Food Allergy Awareness Week is May 14th – May 20th. I’ve been thinking a lot about how far we’ve come in regards to my son’s food allergies. We made it two years without any major food allergy reactions. (knocks on wood.) My six year old child is alive and thriving. He has learned so much, and continues to get used to his life with food allergies. And we have you to thank for it.
To anyone who has helped my child with food allergies,
Some of you have children with food allergies, or have them yourselves. Some of you have relatives or friends with food allergies. Some of you have students or co-workers with food allergies. Some of you teach my child. Some of you feed my child. Some of you come into contact with my child. Some of you don’t even know my child.
But, all of you have made a difference in our lives.
You understand that a child’s life is literally at stake. You understand our burden. You understand how difficult it is to navigate this allergen filled life. You don’t laugh at cruel food allergy jokes or comments. You speak up when our children, or any children are bullied.
You show you care on many days, in a million different ways.
You keep my son’s allergens, which are all nuts, away from him. You don’t offer him food drinks, or candy. You wash your hands when you enter our home. You respect our wishes and needs. You always try to help keep him safe.
You watch him closely at school. You keep an eye on him while he’s on the playground. You send me food allergy articles and video links. You pray for a cure, while donating to organizations who are trying to find one.
You give us hope.
You choose to walk with us on this difficult and sometimes scary road because you know we would do the same for your child. You know that the health and welfare of a child is of utmost importance, and that not eating certain foods to keep a child safe is a very small sacrifice to make. A sacrifice that you choose to make each and every time because you know that my child’s life is more important than a bag of nuts, or whichever allergen could hurt him or some other child. You know that he is still learning how to live with food allergies, and that a kindergartner needs a lot of help to stay healthy and make good decisions.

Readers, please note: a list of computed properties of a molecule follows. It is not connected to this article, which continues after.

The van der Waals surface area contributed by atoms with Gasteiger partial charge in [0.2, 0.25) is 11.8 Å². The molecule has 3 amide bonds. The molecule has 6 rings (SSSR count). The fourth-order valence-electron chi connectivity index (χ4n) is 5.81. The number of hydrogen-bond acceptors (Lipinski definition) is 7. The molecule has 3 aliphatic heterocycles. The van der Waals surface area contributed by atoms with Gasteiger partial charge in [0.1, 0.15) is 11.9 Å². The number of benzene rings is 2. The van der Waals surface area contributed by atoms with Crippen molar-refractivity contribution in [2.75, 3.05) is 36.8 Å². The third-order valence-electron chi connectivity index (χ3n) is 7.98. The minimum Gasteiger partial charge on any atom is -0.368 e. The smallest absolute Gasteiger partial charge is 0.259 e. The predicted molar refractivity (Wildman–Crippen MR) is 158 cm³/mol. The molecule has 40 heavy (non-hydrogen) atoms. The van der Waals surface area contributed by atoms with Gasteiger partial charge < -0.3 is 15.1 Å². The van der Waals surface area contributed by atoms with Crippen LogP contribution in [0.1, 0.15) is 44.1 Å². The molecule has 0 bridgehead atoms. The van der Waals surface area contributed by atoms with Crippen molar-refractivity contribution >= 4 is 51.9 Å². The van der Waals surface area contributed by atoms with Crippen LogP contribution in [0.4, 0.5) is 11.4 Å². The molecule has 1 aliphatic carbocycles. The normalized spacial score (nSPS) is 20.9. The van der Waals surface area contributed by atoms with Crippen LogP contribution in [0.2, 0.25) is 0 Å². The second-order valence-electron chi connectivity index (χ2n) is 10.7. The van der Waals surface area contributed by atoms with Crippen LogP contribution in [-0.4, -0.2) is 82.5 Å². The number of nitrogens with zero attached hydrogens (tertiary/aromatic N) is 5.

You don’t roll your eyes at us, or make disparaging online comments about those with food allergies, because you have the intelligence and depth to know that we did not choose this life. You know that anyone can get food allergies at any point in their lives. Fifteen million Americans currently have food allergies and millions more worldwide have them. You know this, and have learned the symptoms and how to use an epinephrine auto-injector.
You have seen the hundreds of pictures of the innocent children who have died from food allergies. You know that I carry these children with me each and every day, and hope that my child does not suffer the same fate.
You know that my son had his first anaphylactic reaction at the age of four, you know how scared I was and continue to be. You know how I watched his face turn blue, and saw him struggle for air, during other reactions which were exacerbated by his asthma. You know those memories haunt me daily.
You know that when I look at my son I still see a little baby. A baby created by love, a baby who I will always love. A baby who I will always protect no matter how old he is. A baby I cradled in my arms, a baby who is now a little boy.
A boy who happens to have food allergies. A boy that any mom would do anything to protect if he were her own.
Thank you for being able to put yourself in my shoes and realize that my son’s life is as precious as your own child’s life.
You know that I will do anything I can to protect your child, my son’s friends and schoolmates, and all children.
Thank you from the bottom of my heart for helping my child with food allergies.
I am forever grateful for wonderful people like you. May my child always be surrounded by such love.
May that love follow him wherever he goes.
A Mom Who is Nuts About Her Son